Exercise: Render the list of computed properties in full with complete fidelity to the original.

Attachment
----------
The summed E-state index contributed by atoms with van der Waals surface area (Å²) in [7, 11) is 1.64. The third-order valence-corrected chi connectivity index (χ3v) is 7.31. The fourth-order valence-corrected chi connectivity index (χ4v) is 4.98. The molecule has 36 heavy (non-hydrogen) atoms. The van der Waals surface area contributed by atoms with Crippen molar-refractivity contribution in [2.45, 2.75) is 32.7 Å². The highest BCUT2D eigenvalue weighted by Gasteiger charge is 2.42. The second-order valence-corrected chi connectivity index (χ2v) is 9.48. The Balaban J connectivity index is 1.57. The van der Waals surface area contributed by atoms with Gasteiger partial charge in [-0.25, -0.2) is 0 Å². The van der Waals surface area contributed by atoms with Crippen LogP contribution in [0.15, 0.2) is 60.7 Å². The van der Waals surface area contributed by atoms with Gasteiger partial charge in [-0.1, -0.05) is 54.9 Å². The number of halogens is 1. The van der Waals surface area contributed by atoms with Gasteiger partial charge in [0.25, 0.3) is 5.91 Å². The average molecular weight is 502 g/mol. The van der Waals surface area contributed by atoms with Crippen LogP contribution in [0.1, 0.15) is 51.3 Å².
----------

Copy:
The summed E-state index contributed by atoms with van der Waals surface area (Å²) in [7, 11) is 1.64. The third-order valence-corrected chi connectivity index (χ3v) is 7.31. The fourth-order valence-corrected chi connectivity index (χ4v) is 4.98. The molecule has 36 heavy (non-hydrogen) atoms. The van der Waals surface area contributed by atoms with Crippen molar-refractivity contribution in [2.45, 2.75) is 32.7 Å². The highest BCUT2D eigenvalue weighted by Gasteiger charge is 2.42. The second-order valence-corrected chi connectivity index (χ2v) is 9.48. The Balaban J connectivity index is 1.57. The van der Waals surface area contributed by atoms with Gasteiger partial charge in [-0.25, -0.2) is 0 Å². The van der Waals surface area contributed by atoms with Crippen LogP contribution in [0.15, 0.2) is 60.7 Å². The van der Waals surface area contributed by atoms with Gasteiger partial charge in [-0.1, -0.05) is 54.9 Å². The number of halogens is 1. The van der Waals surface area contributed by atoms with Gasteiger partial charge in [0.25, 0.3) is 5.91 Å². The average molecular weight is 502 g/mol. The van der Waals surface area contributed by atoms with Crippen LogP contribution in [0.1, 0.15) is 51.3 Å².